Game, Set and Patch
Do you remember that ‘tennis girl’ photo? Fiona Butler, approaching the net and scratching her gorgeous bottom, revealing that she is not wearing any underwear. It was taken in 1976 by her then boyfriend, Martin Elliot and it became the qunintessential Athena poster of the late 70s and beyond.
Well, some years ago, I tried to recreate that image as a gift for my husband. A couple of things I should mention first, I suppose. Number one, I don’t like tennis and not only because I suck at it. I have no competitive streak; my brothers stole it. My idea of a racket game is to hit the ball back and forth. No sneaky short taps, none of that enthusiastic grand slamming nonsense. No need to run, or lunge. Just a gentle tap, tap, tap, perhaps with a little counting as we go. What could be more fun then seeing if you can get to a hundred passes without missing the ball? Number two, having said I’m not competitive, I thought I’d go one better than perky Fiona and reveal a tattoo of my husband’s name on my own peachy cheek. My (genius) plan was to have a friend take the photo of me, hoicking up the back of a white tennis dress, mooning my love for my beloved. I’d frame it and present it to him for Christmas.
A couple of things went wrong with this genius plan. Firstly, I passed out halfway through the tattoo and ended up with "Mrs J Wall" on my bum. Instead of being moved and possibly aroused by my planned gesture, my husband howled with laughter. Secondly, I realised that I’d inadvertently gifted my buttocks to a man. The feminist in me awoke, flung her racket to the ground and started shouting "you cannot be serious!?" So, I gritted my teeth, returned to the tattooist, dropped my pants and had the incomplete dedication covered with the elephant-headed Hindu God of Beginnings. A marvellous idea at the time, when my buttocks still enjoyed a certain comradeship with gravity, but I didn’t consider the implications of having a hot pink pachiderm carved into a piece of flesh that would one day start a southward journey.
I no longer bear the name of a man on my left buttock. Now it looks like Nelly came back from the circus, old and knackered, unpacked her saggy old trunk and is sliding down the back of my thigh, possibly in search of a fresher bun. And yes, that pink trunk is now far too reminiscent of an old man's flaccid penis. In the game of Life vs. Ericka, guess who lost in straight sets again. What’s the point of all this over-sharing about my bottom you ask? Well, I’ll tell you. This week I slapped a beige HRT patch over the elephant that hid the name (that ate the cat who swallowed the fly), and in doing so I realised that a part of my life was over. In Chinese Medicine, the menopause is referred to beautifully as “The Second Spring”, a natural stage of life when a woman can actually work with nature to have a positive impact on her health. I don’t agree. Rather, I think a Dorothy Parker quote nails it: “What fresh hell is this?” I am turning into a Harvest Festival. My stomach looks like a turnip, all white and fleshy with random patches of purple, and my legs have morphed into two parsnips. Wide and knobbly, complete with rooty hairs. This is not my second spring. This is the winter of my discontented soul. My metabolism has joined my pet tortoise in hibernation. All I do is leak. If I’m not sweating, I’m crying. And when I laugh or sneeze, well...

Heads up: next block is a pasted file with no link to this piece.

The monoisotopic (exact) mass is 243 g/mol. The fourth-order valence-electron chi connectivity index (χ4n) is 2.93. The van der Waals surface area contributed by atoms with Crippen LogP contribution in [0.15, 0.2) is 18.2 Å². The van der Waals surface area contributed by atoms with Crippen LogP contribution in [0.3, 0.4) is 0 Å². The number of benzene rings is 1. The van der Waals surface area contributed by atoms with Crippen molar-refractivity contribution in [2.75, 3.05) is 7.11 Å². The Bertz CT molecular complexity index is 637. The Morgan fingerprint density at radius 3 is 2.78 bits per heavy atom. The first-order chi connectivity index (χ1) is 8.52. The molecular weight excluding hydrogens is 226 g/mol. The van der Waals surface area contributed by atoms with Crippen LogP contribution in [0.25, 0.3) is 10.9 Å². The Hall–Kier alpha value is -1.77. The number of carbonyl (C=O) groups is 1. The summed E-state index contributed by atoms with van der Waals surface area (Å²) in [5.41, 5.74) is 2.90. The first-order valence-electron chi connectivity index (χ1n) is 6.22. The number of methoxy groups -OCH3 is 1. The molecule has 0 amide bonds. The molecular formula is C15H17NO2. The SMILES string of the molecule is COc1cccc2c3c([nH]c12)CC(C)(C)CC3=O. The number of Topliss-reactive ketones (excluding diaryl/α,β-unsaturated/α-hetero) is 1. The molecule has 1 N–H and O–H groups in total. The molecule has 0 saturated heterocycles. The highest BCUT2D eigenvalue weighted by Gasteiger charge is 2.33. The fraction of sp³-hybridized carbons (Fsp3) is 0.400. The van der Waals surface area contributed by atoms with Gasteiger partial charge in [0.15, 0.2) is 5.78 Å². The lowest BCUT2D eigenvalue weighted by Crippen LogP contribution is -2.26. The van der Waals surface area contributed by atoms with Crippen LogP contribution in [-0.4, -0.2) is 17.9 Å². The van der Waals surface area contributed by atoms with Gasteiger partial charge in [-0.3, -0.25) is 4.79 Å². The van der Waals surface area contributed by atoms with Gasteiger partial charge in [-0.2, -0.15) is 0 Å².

So I’ve been looking at my bottom again. At that HRT patch, which has joined my regular medicines, prednisone (steroid), citalopram (anxiety), amitriptyline (muscle relaxant) and tocilizumab (biological anti-TNF). Without me, Switzerland would be plunged into a recession. As I gaze at that adhesive patch on my rear, I have been imagining my skin thirstily sucking away at the oestrogen, like a half-time slice of orange. (I had a hysterectomy eight years ago, so need for progesterone. As the doctor reminded me cheerfully: "You don’t have a womb!") It is very hard not to care about getting older, even though I'm well aware it is a privilege. Even though beauty is skin deep and subjective. Even though having non-parsnip legs was not the reason for any of my successes. But I miss myself. Can I say that? Can I be a feminist and miss my old, cellulite-free skin and feet that could run? Can I be a role model and also cry when naked in the shower because my buttocks look like two badly parked VW Beetles seen from above? If I were a friend of mine, I would say this: "Ericka, you’ve had three giant babies. You have rheumatoid arthritis, fibromyalgia, and you are now in the menopause. Just slap on some moisturiser and eat a bar of dark chocolate (and then maybe you’ll cheer up and shut the feck up)."
But I am not my friend. Are you your friend? Can you tell yourself nice things? Or do you lament your old buttocks like I do?